Go do something else for 20-30 minutes. You could, for example, do the dishes. Or instead you could blog about what you cooked yesterday.  This sets up a nice life rhythm: cook, blog about what you cooked, eat; cook, blog about what you cooked, eat. Unfortunately, eventually the dishes will assert themselves as you will have nothing left with which to cook or eat. Unless, of course, someone does it for you.
Now the soup should smell delicious and the mushrooms and spices should be nicely integrated. Turn off your heat and set up your blender.  If you have an immersion blender, go ahead and blend the soup right in the pot.  If you have a stand-up style blender, pour the soup in batches into it, blend, and return to the pot.  Either way it ends up a thick, yummy, mushroomy texture.  If you have no blender, your soup is still yummy, it’s a clear  mushroomy broth with chunks o’ mushroom.  Taste for salt and add more if you need too.
Serve by itself or with bread, or crackers, or the roasted veggies that you are NOT forgetting to take out of the oven.

Solstice Vegan Chocolate Mousse

I mentioned that I had this as part of my very lovely solstice evening, and someone asked for the recipe. I’m writing down how my genius friend Miriam showed me to make it.  She adapted it from somewhere else.   Despite the picky tone of my instructions below, it’s really easy and took about 15 minutes at most.  You can substitute non-organic stuff and a different brand of chips if you want; it might not be quite as virtuous, but it will still be incredibly tasty.  Fool your non-vegan friends — it’s that good.

Vegan Chocolate Mousse
1 package organic silken tofu — the very softest kind.  Press some of the water gently out of it by putting it in either cheesecloth or a thick paper towel (or a couple layers), placing the bundle in a colander, and putting a bowl or something on top of it. It’s not like pressing hard tofu; you don’t need much weight.  Leave it for a few minutes.  If you forget to do this ahead, you can squeeze it over the sink like Miriam did.  Be gentle.
1  10-oz  package Guittard or other non-dairy dark (= “semi-sweet”) chocolate chips.  Melt these on low or medium heat in the microwave. I use the defrost setting. Put it in for a couple of minutes at a time and stir frequently.  If you don’t like radiation you can also melt chocolate in a double-boiler but I have no idea what that even is.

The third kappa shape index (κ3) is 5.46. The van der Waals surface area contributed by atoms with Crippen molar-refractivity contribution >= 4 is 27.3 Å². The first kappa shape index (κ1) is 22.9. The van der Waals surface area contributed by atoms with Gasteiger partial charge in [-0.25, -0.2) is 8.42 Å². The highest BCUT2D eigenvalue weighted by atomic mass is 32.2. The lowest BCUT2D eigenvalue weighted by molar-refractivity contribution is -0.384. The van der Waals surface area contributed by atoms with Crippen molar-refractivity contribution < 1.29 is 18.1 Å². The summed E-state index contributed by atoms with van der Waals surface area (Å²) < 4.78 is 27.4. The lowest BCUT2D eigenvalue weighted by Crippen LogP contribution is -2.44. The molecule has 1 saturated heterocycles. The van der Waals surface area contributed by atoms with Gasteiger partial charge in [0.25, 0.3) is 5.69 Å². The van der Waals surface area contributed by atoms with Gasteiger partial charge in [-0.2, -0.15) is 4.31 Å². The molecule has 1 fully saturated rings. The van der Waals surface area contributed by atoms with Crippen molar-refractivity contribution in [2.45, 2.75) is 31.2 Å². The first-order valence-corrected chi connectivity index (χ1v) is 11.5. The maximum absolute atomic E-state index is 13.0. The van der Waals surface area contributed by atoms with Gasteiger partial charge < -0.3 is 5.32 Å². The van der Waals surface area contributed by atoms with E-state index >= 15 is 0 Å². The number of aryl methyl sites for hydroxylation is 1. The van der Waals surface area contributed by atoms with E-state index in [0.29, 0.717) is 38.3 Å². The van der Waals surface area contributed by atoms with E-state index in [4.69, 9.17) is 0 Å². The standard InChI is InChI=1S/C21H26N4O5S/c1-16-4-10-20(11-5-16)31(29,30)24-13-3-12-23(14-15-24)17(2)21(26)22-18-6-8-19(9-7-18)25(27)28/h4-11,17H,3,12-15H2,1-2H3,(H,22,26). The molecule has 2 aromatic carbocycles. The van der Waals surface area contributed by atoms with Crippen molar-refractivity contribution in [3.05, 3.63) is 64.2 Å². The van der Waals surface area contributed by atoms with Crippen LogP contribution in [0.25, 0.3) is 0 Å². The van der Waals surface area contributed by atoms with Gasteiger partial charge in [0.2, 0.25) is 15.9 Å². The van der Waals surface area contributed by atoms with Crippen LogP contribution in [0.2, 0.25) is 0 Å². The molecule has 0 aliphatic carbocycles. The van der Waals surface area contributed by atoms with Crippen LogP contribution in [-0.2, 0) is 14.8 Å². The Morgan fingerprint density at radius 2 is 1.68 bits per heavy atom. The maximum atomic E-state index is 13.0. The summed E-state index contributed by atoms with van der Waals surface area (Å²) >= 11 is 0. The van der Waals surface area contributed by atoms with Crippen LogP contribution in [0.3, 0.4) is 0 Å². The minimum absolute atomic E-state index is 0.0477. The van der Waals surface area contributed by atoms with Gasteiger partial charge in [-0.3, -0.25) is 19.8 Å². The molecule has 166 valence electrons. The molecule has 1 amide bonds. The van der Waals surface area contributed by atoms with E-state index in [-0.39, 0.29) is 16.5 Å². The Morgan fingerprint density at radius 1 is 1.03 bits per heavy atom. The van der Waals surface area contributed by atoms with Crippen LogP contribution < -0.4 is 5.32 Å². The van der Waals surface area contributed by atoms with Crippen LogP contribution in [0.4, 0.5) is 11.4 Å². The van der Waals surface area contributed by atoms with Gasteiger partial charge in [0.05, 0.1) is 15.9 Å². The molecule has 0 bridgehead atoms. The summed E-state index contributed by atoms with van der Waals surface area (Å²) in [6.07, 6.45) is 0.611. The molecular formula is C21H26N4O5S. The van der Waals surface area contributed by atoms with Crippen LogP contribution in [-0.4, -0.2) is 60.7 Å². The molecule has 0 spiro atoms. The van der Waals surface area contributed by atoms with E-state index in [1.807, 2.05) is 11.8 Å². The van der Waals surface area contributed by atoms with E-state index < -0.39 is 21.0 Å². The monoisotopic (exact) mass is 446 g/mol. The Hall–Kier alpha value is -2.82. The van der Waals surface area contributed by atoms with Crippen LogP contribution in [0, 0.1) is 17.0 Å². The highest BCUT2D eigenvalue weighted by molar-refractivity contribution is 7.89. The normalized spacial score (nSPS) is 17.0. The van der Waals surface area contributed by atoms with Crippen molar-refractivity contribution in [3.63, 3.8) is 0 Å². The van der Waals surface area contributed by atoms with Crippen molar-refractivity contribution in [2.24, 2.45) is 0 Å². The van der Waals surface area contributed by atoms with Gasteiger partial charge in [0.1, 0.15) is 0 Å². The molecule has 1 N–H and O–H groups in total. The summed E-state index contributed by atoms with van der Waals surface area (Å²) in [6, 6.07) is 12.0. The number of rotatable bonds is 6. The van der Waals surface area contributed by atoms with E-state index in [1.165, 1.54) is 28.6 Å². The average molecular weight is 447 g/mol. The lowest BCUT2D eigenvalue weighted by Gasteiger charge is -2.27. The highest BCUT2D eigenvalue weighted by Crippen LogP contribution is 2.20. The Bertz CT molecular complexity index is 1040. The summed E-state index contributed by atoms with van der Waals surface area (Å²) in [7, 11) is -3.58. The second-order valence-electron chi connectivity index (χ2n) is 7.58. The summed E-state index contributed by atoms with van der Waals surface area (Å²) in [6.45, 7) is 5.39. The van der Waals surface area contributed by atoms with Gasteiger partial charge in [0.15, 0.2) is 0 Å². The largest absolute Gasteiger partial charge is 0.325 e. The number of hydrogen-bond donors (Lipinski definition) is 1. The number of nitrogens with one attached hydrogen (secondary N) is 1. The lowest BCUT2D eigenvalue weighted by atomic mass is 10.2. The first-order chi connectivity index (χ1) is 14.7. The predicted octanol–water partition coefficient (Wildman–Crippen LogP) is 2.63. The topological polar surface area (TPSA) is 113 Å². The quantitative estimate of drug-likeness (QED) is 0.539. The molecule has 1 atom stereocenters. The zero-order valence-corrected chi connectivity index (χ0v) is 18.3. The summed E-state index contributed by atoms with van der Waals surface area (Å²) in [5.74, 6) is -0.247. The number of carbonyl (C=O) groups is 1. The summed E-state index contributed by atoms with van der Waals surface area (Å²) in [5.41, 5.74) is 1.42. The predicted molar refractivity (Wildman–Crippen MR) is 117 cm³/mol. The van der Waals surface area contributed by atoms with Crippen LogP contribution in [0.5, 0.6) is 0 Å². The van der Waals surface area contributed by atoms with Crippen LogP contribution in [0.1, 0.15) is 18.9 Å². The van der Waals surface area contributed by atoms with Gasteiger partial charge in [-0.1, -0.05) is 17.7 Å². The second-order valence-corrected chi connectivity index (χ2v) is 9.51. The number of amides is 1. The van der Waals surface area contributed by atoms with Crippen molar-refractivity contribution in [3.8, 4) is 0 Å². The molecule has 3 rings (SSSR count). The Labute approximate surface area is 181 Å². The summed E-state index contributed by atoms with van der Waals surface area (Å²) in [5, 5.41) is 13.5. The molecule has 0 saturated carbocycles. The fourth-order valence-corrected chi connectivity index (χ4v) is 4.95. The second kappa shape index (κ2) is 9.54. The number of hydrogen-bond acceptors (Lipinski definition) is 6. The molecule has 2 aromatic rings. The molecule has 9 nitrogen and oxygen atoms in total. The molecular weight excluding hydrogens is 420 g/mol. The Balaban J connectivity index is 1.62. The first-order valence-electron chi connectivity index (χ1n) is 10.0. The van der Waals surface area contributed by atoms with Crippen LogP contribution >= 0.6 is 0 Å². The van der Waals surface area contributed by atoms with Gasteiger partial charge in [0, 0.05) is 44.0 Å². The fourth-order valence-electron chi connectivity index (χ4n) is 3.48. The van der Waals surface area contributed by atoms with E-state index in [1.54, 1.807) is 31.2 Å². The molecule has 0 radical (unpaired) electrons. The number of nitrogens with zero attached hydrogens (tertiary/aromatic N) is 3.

Meanwhile, move the tofu into your mousse bowl and mash it up a bit.  Add a few shakes of organic vanilla and mix.  We’re not talking a few drops here, two to four liberal shakes of the bottle should do it.  Taste the tofu to make sure you’ve added enough vanilla to get rid of the (normal) slightly bitter aftertaste that all tofu has.
Are you remembering to stir your chocolate as you keep melting it?
Now get your electric eggbeater or immersion blender or mixer or whatever ready to go.  AS SOON AS the chocolate is all melted, pour it in a steady stream into the bowl while mixing with the mixer. If you have a sous-chef, have him or her pour the chocolate while you mix and hold the bowl. 
(If you dilly-dally, or if you try hand-mixing, you will cause your mousse to be lumpy since the chocolate will quickly harden into little bits as it cools.  It will still be yummy, but more like creamy pudding goodness with little chocolate flakes in it, rather than a mousse.  If you don’t have any of these devices and are considering investing in one, and/or have a last-minute Santa sugar daddy waiting in the wings, an immersion blender would be my choice. It’s a vegan’s best friend and you can also use it for smoothies, soups, etc. It has a sleek and sexy form. And it’s easy to clean up which is important so you can spend more time eating your mousse and less time cleaning up after it.)
When the tofu and chocolate are nicely combined and very smooth, put the bowl in the refrigerator for 10 minutes or so.  Occupy yourself by licking the bowl if you like.
Voila!  Mousse.  You can top it with real or fake whipped cream, or not.
I think it is important to have chocolate on the longest night of the year.